"Win or Lose": Review of Numbers Rule: The Vexing Mathematics of Democracy, from Plato to the Present, by George Szpiro. Reviewed by Anthony Gottlieb. New Yorker, 26 July 2010.
The theme of George Szpiro's book is the mathematics of voting schemes, a subject that turns out to be surprisingly complex and subtle. The reviewer uses the book as the starting point for an essay on this theme. He notes that Szpiro is more interested in mathematics than in how voting systems have played out in the real world; the reviewer then tackles this latter topic. The subject is timely, given the electoral uncertainty that ensued in Britain in its parliamentary elections in May 2010. Gottlieb discusses some of main points of the history of voting mathematics, starting with the system suggested in the 18th century by Charles de Borda, in which each voter ranks candidates, instead of voting for only one favorite. The Borda system has merits, but voters can exploit it in strategic ways in order to manipulate elections. Over the centuries, other systems were proposed, and they were all found to be less than ideal. The non-existence of an ideal voting system was established mathematically in the mid-20th century by Kenneth Arrow, who, as Gottlieb puts it, "examined a set of requirements that you'd think any reasonable voting system could satisfy, and proved that nothing can meet them all when there are more than two candidates." He concludes: "Mathematics can suggest what approaches are worth trying, but it can't reveal what will suit a particular place, and best deliver what we want from a democratic voting system: to create a government that feels legitimate to people---to reconcile people to being governed, and give them reason to feel that, win or lose (especially lose), the game is fair."
--- Allyn Jackson
"Swarming locusts impossible to predict," by Alexandra Witze. Science News, 23 July 2010.
Swarms of locusts are often devastating to crops, so it would be beneficial if humans could predict when and where locusts would swarm. An article published in Physical Review E ("Ergodic directional switching in mobile insect groups," Carlos Escudero, et al) hints at some progress, although nothing like a solution. Co-author Iaian Couzin thinks that actually predicting a swarm's path is impossible, but one result in the research article is that mathematically the changes in direction by locusts are similar to switches in magnetic properties in magnetic particles at high temperatures. Witze quotes Escudero: "It's impossible to know when the next switch will happen. ... Still, we have a bit more understanding on how these perturbations are produced, and we hope that in the long run we can apply this practically." A team in Australia is planning on gluing tiny reflectors to locusts to track individuals and gain insight into locust swarming. Hear more from Couzin in a Mathematical Moment podcast on collective motion, "Getting It Together."
--- Mike Breen
"Crunching cancer with numbers," by Lizzie Buchen. New Scientist, 13 July 2010.
Buchen writes about mathematicians, physicists, and engineers who are trying to help in the fight against cancer--now the leading cause of death in developed countries. Oncologist Mitchell Gross explains why help is needed, "The science behind what we do every day as oncologists is almost 50 years old. ... Patients ask me, 'Why are you giving me six doses of this chemotherapy instead of four or eight?' The reason is, the other thousand patients got six doses of chemotherapy, so we have to give you the same thing." Researchers would like to be able to model tumor growth and metastasis (when tumor cells spread through the lymphatic and circulatory systems). They are using fluid mechanics to simulate blood flow and model deformable cells, but they still need some of the basics, such as how flexible cancer cells are. One team at the University of Southern California's Physical Sciences Oncology Center hopes in five years to have "a single, all-embracing model of mouse lymphoma that fits the data as convincingly, and has as much predictive power, as a theory of gravity or electric fields." The challenge then is to transfer that model to humans. The non-biologists don't claim to be have all the answers, but they hope that by working with biologists, they can help advance the treatment of cancer.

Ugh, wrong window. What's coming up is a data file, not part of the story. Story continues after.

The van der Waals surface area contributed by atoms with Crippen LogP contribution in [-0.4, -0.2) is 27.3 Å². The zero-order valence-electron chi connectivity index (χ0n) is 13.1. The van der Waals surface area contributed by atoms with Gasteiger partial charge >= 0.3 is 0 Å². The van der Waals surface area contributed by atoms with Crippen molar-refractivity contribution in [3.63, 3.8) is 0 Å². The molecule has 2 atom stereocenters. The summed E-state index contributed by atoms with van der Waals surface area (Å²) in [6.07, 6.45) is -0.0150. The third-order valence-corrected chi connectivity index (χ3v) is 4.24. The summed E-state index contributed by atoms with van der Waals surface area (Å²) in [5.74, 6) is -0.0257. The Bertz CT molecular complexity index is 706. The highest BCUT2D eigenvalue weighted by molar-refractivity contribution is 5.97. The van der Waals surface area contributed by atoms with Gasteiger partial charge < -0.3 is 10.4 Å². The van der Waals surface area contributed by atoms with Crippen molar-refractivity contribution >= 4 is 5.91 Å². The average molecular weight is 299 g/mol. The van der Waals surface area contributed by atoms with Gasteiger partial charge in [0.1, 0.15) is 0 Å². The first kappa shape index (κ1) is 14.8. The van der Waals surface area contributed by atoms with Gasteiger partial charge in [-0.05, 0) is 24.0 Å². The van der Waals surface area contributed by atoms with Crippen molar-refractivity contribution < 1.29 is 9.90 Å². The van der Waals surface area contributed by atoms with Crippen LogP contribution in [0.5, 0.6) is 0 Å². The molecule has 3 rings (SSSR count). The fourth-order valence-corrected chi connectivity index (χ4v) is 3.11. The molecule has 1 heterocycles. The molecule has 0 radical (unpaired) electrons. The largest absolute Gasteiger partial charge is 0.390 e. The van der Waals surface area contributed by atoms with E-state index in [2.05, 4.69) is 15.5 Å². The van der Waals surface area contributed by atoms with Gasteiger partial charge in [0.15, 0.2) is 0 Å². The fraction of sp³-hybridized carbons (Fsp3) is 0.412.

--- Mike Breen
"Physics major has a name for a really big number," by Steve Chawkins. Los Angeles Times, 6 July 2010.
A college student from Northern California is attempting to simultaneously immortalize a part of local slang and contribute to the numerical lexicon: He’s asking the International System of Units (ISU) to officially designate 10 to the 27th power as a “hella.” The idea occurred to UC Davis physics major Austin Sendek when his lab partner told him there were "hella volts" in an electric field they were studying. Programmers at Google were sufficiently amused by Sendek's idea to install the new moniker into the web site’s calculator, but the prospects for adoption by the ISU’s Consultative Committee on Units are less promising. The Committee last made a similar decision in 1991, when it formally established names for 10 to the 21st ("zepta") and 10 to the 24th ("yotta"). A spokesman from the National Institutes of Standards and Technology notes that neither of those terms has been widely used since then and questions whether such labels are necessary as science extends into very very small numbers instead.
--- Lisa DeKeukelaere
"A Musical Message Discovered In Plato's Works," by Guy Raz. All Things Considered, National Public Radio, 3 July 2010.